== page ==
October 27, 2011
Planners suspected there might be trouble lurking under PEP City, a ragtag trailer compound that was about to be torn down to make way for the new SLAC Research Support Building (RSB). Cables that ran through conduits 18 inches below the site had been designated a “known unknown”: There may be live telecommunications lines down there.
The trouble was, no one had any way of knowing what those cables did. They had been installed decades ago, back when private phone companies owned and controlled those lines, back before anyone maintained accurate “as-built” drawings of each installation.
So when operations supervisor Fred Hooker and his boss, Les Cottrell, who, between them have 86 years of SLAC experience, were asked to identify what was where, they needed to do some sleuthing.
The more they sleuthed, the more concerned they became. Working with outside contractor VoX Network Solutions and Cupertino Electric, they ultimately discovered 3,500 pairs of phone lines inside those PEP City cables, serving more than 2,500 active telephones and data connections.
By then it was mid-July, the “known unknown” was unknown no more, and there was plenty of fast work required if the formal RSB groundbreaking celebration was to occur on schedule on Sept. 14. Hooker and Cottrell enlisted Information Technology department head Norm Ringgold to help develop a solution that wouldn’t require pricey project delays.
Fortunately, while puzzling out which cables went where, Hooker had noticed six conduits leading from the PEP City site into the central phone switching equipment in Bldg. 50. Only four conduits actually entered the switching center. Where did those other two conduits go?
Turns out that one of those five-inch-diameter conduits had no active cabling, while the other contained a relatively simple fiber optic cable that connected straight into the steam tunnel that runs through the heart of SLAC. By first moving the fiber optic cable and then re-routing the PEP City lines through that conduit to the steam tunnel, technicians would have easy access to myriad smaller connecting cables needed to maintain service to the campus.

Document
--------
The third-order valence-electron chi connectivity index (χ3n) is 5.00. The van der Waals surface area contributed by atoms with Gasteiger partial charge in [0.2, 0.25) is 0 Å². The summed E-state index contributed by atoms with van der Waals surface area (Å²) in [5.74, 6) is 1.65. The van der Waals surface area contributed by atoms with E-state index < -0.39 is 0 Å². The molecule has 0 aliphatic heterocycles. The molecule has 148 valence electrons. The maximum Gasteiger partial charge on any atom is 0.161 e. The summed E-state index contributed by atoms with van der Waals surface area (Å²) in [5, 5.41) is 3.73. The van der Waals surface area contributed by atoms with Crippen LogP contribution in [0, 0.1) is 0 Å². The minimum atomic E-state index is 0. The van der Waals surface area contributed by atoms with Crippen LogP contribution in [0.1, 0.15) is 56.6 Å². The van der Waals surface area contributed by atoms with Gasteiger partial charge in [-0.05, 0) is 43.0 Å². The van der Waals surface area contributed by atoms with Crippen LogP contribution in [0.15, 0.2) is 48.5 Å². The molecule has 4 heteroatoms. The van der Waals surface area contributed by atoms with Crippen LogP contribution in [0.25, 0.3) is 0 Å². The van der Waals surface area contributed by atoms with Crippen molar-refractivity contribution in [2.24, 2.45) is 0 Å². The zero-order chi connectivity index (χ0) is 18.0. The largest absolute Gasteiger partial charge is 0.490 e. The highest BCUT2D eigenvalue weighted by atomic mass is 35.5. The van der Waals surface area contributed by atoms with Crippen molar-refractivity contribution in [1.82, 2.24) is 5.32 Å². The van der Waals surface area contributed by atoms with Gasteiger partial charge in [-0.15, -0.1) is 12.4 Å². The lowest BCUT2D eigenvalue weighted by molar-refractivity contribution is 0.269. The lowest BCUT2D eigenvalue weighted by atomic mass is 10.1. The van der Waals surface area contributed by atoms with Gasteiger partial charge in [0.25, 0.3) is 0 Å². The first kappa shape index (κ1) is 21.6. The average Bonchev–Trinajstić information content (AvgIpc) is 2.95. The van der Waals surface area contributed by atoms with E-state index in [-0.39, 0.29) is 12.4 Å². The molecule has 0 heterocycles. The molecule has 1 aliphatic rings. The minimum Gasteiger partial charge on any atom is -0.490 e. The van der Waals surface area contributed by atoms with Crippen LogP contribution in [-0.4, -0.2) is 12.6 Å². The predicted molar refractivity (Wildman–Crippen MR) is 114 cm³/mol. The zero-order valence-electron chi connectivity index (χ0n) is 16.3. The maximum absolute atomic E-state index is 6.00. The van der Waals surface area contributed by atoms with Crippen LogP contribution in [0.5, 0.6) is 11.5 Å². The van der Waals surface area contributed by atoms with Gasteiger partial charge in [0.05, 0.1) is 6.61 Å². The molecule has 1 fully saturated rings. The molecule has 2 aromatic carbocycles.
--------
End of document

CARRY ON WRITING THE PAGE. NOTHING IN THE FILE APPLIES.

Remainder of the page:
There was a collective sigh of relief. Now it was just a matter of figuring out how to get the work done on a tight timeline without disrupting SLAC operations.
Enter Joel Prado, Eric Miller, Christine Brochon, Denise Cornely, members of the RSB project team, and a supporting cast of characters from general contractor Overaa and Cupertino Electric. By doing prep work Monday through Friday and then conducting the actual re-routing straight through two weekends – and without an easing of any of their day-to-day responsibilities – the team managed to get the work done in time.
Not that there weren’t a few nail-biting moments along the way.
“This wasn’t just one solid, big trunk,” Ringgold said. “It was seven, actually – two large and five small. Everyone realized that cables had been spliced here, there, and everywhere over the decades. So this was a superhuman effort.”
Before Cupertino Electric could pull the new cables in, SLAC’s team needed to make sure that all the older cables were pulled out of the newly-discovered conduits, Brochon said. The team managed to do so in four hours one night. During the first weekend’s work, Cupertino Electric re-routed two 900-pair cables, cutting and splicing them in bundles of 25 lines called binders, Cottrell said. “When you open up these two-inch diameter cables, they’ve got desiccant in there that keeps them dry. It’s awful stuff,” he said. “There are usually two people doing the work. They find one pair at one end and then look for it at the other end and once they’ve got it right, they get the 25 pairs back together and punch them down.”
Ringgold gives 100 percent of the credit for the operation’s success to the individuals who pulled off the feat. “They performed a superhuman effort for three weeks, including four consecutive 12-hour weekend days, for no other reason than to keep the RSB project on track for the sake of the lab,” he said. “Their efforts reduced project costs for all of SLAC’s scientific programs.”
Site surveys to plan for future projects already are under way. “Lesson learned,” Ringgold said. “Each building that we’re going to touch over the next few years must, at the very least, have a detailed survey conducted to reveal and document the as-built environment before we go ahead.”